The Travail of Pagan Elders

Quill Mastercraft

There are two types of individuals who are qualified to be esteemed as Pagan elders. The first type is extremely wise in the use of his or her knowledge of Paganism, or a specific Pagan tradition. The second type is one who "gets the job done" for the betterment of the Pagan cause. Such elders are needed and welcomed in the Pagan community; they are the "bright lights" along what is often a long, dark path.

Those worthy of Pagan elderhood are those who don't really wish to be Pagan elders. The wise individual and the active individual are simple people, with a great love of their faith. They help others because it is natural to them; it is part of their true selves to share their talents or wisdom. They are not proud; they do not attract attention to themselves. Pagans are drawn to them for advice or assistance, as if drawn by a magnet.

It is possible to find a great comfort in the presence of a true Pagan elder, because their words and actions are honest. No hidden agenda provides their motivation. They live, in harmony with nature, with other people, with the Gods. To view their aura is a spectacular experience. Pagans who discover a true elder are very reluctant to let that person go, even though these unwilling elders tend to move on after awhile. The attention and adulation of others may make them uncomfortable in a way, so they seek a new, quiet place to live. It doesn't take long, however, before Pagans in the new location recognize their presence and seek them out. A distinct energy emanates from these individuals - even as they shop at the mall or grocery store. And, this is a good thing.

In sharp contrast, there are those who set a goal to become a Pagan elder, thinking they can amass money, fame or power in such a position. They promote themselves as experts, usually on a specific tradition or subject matter, and either offer themselves as public speakers or preachers, hold classes for a fee, write articles or books. In today's society, where so many people gullibly believe what they see and hear - often ignoring their intuition or better judgement - such self-proclaimed elders draw the naive to them, and proceed to mislead, confuse and sometimes totally disillusion them about the true meaning of their Pagan faith.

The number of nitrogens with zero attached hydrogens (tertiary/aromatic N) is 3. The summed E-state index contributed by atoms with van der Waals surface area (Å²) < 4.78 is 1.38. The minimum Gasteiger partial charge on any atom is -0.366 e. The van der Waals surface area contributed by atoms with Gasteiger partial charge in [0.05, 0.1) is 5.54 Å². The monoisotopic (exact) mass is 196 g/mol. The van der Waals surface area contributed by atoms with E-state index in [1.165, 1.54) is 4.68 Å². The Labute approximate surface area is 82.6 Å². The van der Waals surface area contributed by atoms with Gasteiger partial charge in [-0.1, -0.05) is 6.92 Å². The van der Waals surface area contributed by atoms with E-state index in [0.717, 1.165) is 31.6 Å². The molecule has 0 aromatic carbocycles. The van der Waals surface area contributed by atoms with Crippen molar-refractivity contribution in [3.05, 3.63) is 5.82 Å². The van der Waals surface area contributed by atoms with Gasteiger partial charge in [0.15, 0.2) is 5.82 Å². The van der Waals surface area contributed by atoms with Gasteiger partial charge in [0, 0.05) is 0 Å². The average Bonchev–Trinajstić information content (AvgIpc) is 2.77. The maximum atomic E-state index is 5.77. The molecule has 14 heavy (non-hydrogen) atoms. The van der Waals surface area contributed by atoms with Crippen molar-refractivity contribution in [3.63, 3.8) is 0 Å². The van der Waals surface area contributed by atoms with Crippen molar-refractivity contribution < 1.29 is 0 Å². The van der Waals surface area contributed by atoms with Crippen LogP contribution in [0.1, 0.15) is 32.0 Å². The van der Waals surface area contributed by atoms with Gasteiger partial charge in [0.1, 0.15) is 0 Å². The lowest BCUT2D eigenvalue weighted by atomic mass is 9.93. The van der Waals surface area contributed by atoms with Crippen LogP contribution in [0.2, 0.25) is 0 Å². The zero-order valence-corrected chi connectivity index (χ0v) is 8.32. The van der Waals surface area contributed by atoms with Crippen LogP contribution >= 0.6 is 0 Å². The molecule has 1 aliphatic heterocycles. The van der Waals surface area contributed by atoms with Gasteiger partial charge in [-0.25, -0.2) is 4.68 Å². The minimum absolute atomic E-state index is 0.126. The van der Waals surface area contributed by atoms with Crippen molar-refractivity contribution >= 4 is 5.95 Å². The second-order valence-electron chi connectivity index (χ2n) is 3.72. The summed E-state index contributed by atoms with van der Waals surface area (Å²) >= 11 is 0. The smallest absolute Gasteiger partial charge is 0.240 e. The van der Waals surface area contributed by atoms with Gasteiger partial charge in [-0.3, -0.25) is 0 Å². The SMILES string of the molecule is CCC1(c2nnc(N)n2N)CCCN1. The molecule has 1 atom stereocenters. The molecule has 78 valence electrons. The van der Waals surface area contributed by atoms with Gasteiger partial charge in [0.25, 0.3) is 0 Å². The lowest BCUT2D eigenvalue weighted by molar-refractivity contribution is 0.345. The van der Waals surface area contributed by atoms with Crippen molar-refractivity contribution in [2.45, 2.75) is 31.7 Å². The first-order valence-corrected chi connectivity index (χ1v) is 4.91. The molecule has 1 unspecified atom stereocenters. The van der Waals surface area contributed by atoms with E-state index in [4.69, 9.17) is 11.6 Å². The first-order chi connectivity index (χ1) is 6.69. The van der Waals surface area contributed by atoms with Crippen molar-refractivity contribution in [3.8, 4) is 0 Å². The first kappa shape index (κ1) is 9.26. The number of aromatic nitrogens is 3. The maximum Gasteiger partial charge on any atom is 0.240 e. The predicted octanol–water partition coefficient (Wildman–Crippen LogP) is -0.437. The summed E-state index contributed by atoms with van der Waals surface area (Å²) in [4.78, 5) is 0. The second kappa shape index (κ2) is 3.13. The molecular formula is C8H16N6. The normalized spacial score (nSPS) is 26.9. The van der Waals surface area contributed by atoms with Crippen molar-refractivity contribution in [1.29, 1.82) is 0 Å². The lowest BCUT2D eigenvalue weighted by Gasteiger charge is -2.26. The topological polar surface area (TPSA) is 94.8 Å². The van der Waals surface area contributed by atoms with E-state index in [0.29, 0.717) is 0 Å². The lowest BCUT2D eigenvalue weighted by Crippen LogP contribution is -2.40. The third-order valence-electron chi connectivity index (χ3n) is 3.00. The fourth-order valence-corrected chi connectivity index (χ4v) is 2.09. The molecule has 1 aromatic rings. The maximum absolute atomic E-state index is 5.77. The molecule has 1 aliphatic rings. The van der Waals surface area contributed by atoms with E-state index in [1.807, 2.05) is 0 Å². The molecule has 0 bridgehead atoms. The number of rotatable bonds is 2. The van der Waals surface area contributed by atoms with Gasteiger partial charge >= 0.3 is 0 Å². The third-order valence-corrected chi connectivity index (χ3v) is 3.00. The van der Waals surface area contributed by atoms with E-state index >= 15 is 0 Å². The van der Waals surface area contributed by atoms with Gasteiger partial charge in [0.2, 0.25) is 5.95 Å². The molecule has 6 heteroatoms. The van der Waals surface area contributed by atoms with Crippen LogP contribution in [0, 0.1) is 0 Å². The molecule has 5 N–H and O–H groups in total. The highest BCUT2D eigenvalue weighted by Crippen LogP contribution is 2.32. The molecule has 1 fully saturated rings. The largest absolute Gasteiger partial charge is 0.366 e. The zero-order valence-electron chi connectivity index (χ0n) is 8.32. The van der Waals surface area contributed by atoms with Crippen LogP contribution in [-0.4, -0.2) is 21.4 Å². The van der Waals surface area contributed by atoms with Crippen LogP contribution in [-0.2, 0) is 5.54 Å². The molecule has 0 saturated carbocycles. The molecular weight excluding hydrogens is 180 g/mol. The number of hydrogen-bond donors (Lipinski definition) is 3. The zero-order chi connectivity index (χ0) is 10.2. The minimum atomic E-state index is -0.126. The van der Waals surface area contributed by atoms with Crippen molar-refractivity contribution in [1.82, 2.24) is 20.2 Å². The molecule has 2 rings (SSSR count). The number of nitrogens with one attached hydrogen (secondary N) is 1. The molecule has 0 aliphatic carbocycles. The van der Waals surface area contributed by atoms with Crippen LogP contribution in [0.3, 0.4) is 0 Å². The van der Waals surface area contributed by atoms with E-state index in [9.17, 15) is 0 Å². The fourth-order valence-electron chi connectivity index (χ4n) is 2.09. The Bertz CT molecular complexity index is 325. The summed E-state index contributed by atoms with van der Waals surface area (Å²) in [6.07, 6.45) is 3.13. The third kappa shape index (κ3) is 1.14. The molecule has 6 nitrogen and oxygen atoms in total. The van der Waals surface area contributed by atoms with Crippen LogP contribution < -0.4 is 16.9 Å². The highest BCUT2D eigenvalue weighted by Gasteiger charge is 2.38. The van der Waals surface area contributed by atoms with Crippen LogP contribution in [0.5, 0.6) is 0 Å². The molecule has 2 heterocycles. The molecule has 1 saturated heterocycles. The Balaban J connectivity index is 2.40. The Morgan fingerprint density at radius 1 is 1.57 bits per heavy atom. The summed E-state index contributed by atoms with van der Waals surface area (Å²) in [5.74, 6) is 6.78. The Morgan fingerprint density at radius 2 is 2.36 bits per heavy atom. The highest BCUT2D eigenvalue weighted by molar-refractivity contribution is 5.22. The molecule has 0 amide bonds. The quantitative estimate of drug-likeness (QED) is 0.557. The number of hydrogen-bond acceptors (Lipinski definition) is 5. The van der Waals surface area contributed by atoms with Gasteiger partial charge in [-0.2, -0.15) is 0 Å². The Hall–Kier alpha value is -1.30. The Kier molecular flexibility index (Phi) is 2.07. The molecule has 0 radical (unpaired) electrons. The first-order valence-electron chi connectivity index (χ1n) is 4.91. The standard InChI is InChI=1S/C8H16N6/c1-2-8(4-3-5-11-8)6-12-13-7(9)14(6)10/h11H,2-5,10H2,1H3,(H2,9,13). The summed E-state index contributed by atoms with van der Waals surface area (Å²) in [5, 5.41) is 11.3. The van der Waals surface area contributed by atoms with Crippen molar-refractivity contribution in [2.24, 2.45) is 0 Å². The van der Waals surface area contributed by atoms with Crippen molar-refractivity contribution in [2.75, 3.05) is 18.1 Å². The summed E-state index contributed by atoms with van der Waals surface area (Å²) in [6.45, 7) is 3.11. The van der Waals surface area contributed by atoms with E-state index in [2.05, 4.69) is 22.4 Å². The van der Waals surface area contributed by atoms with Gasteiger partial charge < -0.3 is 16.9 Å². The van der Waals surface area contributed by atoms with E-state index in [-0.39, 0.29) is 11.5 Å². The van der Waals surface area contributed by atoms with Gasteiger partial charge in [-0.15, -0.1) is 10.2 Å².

Some of these types seek ordination (usually through various websites) and use the title "Reverend" at every available turn. They may see no use in observing the Sabbats, or the lunar cycles (depending on their professed tradition). The rituals they do hold may seem rather lame, and may tap the energies of others in attendance for the leader's own purpose, rather than raising it and putting it to good use.

The self-styled elders are very careful to offend no one, and end up saying little of any practical use. When confronted by someone knowledgeable in Pagan matters and practices, they avoid answering questions, fearing they will be exposed for their lack of knowledge and their real motivation. They may also become defensive when challenged by an honest seeker, and deride these inquirers for not falling in line with their own skewed beliefs.

The effect of self-proclaimed elders on the Pagan community can be devastating. The media, knowing little about Paganism, will eagerly respond if notified that Reverend So-and-So is holding a public ritual where the attendees will be skyclad, or if he or she offers to give an interview about their unusual (often unorthodox, even in Pagan terms) "ministry". Journalists will take what such a person says at face value, not having any means to counter inaccuracies, through their own lack of resources. Then, when the report is broadcast or printed in the newspaper, and members of other faiths express public horror at the practices of this "elder" and his group, Paganism is dealt a blow which honest individuals will be hard pressed to mend.

True Pagan elders most often see little point in doing battle with these self-proclaimed leaders. More often than not, the life-span of false elderhood is short. Call it karma or the Three-Fold Law, their unethical actions return to haunt them and they eventually vanish into the ether.

It still remains for all Pagans to beware of those who make claims they cannot support, or which are clearly false. The ongoing struggle for acceptance and understanding of Paganism by the general public is difficult enough without misinformation being circulated, or a so-called elder's questionable reputation or actions adding to the difficulty.

Better to trust the quiet Pagan, whose magick is evident in every aspect of his or her life. From these elders, the truth can be learned, and the spirit can grow.

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